After merely 13 days as a member of the Buffalo Bills, wide receiver Anquan Boldin has decided that coming back to play for another season just wasn't for him.
Boldin shockingly has informed the Bills that he will instead retire from the National Football League. Boldin issued a statement through ESPN that read as follows:
"Football in its purest form is what we all strive for as a nation. People from all different races, religions and backgrounds working together for one shared goal. The core values taught in football are some of the most important you can learn in life. To always be there for the guy next to you and not let your fellow man down. You do whatever it takes to make sure your brother is OK.
Football has afforded me a platform throughout my career to have a greater impact on my humanitarian work. At this time, I feel drawn to make the larger fight for human rights a priority. My life’s purpose is bigger than football."
Boldin, 36, spent 14 seasons in the NFL before signing with the Bills on August 7. The Bills confirmed the retirement, and general manager Brandon Beane issued a statement of his own:
"We respect Anquan's decision to retire form the NFL. We appreciate the time he gave us over the past two weeks. He is one of the best receivers to play this game and we wish him and his family all the best moving forward."
The Bills resume practice for the first time without Boldin on Tuesday morning.
Joe B's Take
And you thought the newest episode of Game of Thrones would have the most shocking twist of Sunday night, didn't you? Not even having been with the team for two weeks, this news had to leave fans completely stunned as the weekend comes to a close.
For the Bills and their roster composition for 2017, it leaves an immediate void and a huge role with the team has just opened up for someone to take advantage of.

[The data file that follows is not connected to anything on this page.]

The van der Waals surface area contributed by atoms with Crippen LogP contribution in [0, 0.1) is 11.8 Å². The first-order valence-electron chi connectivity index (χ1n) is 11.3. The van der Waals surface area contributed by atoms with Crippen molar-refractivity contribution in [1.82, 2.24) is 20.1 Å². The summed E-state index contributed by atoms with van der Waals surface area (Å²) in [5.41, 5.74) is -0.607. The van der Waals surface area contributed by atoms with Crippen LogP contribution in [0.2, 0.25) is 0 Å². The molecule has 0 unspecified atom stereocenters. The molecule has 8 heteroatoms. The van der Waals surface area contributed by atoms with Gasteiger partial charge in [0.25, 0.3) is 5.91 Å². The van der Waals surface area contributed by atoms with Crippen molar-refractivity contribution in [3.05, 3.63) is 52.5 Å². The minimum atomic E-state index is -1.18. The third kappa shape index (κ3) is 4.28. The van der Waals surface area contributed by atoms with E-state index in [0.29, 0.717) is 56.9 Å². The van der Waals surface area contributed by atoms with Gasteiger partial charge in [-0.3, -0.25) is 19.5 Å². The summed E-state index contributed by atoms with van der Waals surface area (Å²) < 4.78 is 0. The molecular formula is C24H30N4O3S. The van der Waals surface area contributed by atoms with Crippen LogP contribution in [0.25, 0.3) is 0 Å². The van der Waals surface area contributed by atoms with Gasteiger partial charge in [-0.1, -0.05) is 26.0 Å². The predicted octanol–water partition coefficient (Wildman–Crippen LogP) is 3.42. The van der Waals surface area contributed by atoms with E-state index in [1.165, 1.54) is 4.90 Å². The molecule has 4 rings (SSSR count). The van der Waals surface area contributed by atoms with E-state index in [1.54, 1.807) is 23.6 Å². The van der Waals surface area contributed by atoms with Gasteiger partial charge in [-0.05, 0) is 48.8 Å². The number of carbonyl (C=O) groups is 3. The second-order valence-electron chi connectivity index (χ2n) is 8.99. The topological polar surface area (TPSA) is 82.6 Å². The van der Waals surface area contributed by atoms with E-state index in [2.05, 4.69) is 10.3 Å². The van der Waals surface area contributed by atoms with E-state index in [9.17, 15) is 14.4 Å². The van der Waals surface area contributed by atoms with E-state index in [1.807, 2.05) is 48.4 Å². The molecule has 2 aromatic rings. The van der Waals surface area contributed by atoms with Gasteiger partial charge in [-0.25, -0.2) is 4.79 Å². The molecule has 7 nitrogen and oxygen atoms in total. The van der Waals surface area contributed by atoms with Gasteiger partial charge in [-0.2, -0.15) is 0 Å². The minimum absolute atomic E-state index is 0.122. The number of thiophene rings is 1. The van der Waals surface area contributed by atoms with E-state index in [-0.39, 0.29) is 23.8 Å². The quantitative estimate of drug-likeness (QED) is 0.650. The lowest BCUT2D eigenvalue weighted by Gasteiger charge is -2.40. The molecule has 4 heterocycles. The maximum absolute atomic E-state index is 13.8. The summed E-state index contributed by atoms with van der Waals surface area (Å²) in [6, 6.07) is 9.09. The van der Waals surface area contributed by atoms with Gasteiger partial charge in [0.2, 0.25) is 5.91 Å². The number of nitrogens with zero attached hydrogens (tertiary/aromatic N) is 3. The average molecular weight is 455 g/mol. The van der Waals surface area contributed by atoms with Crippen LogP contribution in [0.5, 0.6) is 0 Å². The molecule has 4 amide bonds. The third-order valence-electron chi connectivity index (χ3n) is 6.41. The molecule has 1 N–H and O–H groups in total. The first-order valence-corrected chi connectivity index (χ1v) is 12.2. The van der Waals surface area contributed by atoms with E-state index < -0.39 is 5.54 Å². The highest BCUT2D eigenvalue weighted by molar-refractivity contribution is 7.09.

Without Boldin, the Bills top six wide receivers consist of the injured Jordan Matthews, rookie Zay Jones, Andre Holmes, the injured Rod Streater, Brandon Tate, and veteran Philly Brown. With no word on how severe Streater's toe injury is to this point in time, it makes for an immediate hole on the roster and the wide receiver group now becomes one of the thinnest positions on the team.
While Boldin had clearly lost a step and was mostly limited to duty in the slot on three wide receiver sets, he still offered a physical and rugged target over the middle of the field with dependable hands. So where do the Bills go from here?
Almost immediately, this likely transitions Matthews into the slot on three wide receiver sets, and as one of the two base wide receivers along with rookie Zay Jones. The Boldin news, plus the Streater injury, likely means that Andre Holmes will play a significant role for the Bills in 2017 -- at least until the Bills add anyone else to the position.
It handcuffs the Bills for a few different reasons.
First, this is now an entirely thinned out wide receiver group.
Second, the Bills no longer have the opportunity to bring the young Zay Jones along slowly. With the Watkins trade and now the Boldin retirement, he is now an indispensable part of the offense for Tyrod Taylor and company. That wiggle room is no longer available.
Third, this likely casts a lot of doubt on the notion of releasing Andre Holmes as part of the group of three players that would likely yield them an additional third-round compensatory selection in the 2018 NFL Draft. Holmes, if the roster stays as its currently constructed, will be a top-three wide receiver, and will play on the outside in all three wide receiver sets.
While it's likely a good move to have Matthews back in the slot, it also puts an inferior player on the field and bumps up a player or two that otherwise would have been cut from the 53-man roster not even two weeks ago.
The Bills are hurting for solid players to round out the wide receiver room given the trades, retirement, and injuries, and I would fully expect them to reach out and try and find someone on the trade market, in free agency, or on waivers once the final roster cutdown day comes in early September.